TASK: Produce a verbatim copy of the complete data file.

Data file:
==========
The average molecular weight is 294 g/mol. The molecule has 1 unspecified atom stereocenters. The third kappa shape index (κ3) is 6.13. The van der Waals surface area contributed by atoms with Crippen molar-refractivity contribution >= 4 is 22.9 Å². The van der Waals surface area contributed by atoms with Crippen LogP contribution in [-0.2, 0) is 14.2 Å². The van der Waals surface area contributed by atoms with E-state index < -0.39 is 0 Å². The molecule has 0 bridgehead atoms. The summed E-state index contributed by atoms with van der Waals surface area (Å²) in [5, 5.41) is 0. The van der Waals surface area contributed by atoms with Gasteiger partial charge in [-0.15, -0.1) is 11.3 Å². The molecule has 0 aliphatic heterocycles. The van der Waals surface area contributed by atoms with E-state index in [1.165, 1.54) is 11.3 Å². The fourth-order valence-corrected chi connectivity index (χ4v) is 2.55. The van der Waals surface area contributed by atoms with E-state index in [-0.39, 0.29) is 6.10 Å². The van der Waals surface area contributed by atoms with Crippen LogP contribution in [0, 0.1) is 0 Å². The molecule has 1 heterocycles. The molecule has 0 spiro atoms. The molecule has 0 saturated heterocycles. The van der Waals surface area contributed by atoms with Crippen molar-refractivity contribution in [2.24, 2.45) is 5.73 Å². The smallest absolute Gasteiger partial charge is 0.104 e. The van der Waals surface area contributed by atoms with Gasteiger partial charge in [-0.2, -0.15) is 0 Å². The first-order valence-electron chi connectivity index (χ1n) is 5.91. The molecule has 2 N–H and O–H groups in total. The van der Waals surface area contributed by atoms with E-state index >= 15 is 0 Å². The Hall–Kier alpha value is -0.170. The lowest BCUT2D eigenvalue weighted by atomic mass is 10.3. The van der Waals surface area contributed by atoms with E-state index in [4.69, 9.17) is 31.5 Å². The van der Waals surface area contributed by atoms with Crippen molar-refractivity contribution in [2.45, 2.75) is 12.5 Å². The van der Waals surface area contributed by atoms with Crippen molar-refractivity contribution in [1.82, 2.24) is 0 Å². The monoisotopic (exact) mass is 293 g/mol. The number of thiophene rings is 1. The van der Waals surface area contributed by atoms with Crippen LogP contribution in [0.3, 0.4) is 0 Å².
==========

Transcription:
The average molecular weight is 294 g/mol. The molecule has 1 unspecified atom stereocenters. The third kappa shape index (κ3) is 6.13. The van der Waals surface area contributed by atoms with Crippen molar-refractivity contribution >= 4 is 22.9 Å². The van der Waals surface area contributed by atoms with Crippen LogP contribution in [-0.2, 0) is 14.2 Å². The van der Waals surface area contributed by atoms with E-state index < -0.39 is 0 Å². The molecule has 0 bridgehead atoms. The summed E-state index contributed by atoms with van der Waals surface area (Å²) in [5, 5.41) is 0. The van der Waals surface area contributed by atoms with Gasteiger partial charge in [-0.15, -0.1) is 11.3 Å². The molecule has 0 aliphatic heterocycles. The van der Waals surface area contributed by atoms with E-state index in [1.165, 1.54) is 11.3 Å². The fourth-order valence-corrected chi connectivity index (χ4v) is 2.55. The van der Waals surface area contributed by atoms with E-state index in [-0.39, 0.29) is 6.10 Å². The van der Waals surface area contributed by atoms with Crippen LogP contribution in [0, 0.1) is 0 Å². The molecule has 1 heterocycles. The molecule has 0 spiro atoms. The molecule has 0 saturated heterocycles. The van der Waals surface area contributed by atoms with Crippen molar-refractivity contribution in [2.24, 2.45) is 5.73 Å². The smallest absolute Gasteiger partial charge is 0.104 e. The van der Waals surface area contributed by atoms with Gasteiger partial charge in [-0.2, -0.15) is 0 Å². The first-order valence-electron chi connectivity index (χ1n) is 5.91. The molecule has 2 N–H and O–H groups in total. The van der Waals surface area contributed by atoms with E-state index >= 15 is 0 Å². The Hall–Kier alpha value is -0.170. The lowest BCUT2D eigenvalue weighted by atomic mass is 10.3. The van der Waals surface area contributed by atoms with E-state index in [4.69, 9.17) is 31.5 Å². The van der Waals surface area contributed by atoms with Crippen molar-refractivity contribution in [2.45, 2.75) is 12.5 Å². The van der Waals surface area contributed by atoms with Crippen molar-refractivity contribution in [1.82, 2.24) is 0 Å². The monoisotopic (exact) mass is 293 g/mol. The number of thiophene rings is 1. The van der Waals surface area contributed by atoms with Crippen LogP contribution in [0.3, 0.4) is 0 Å².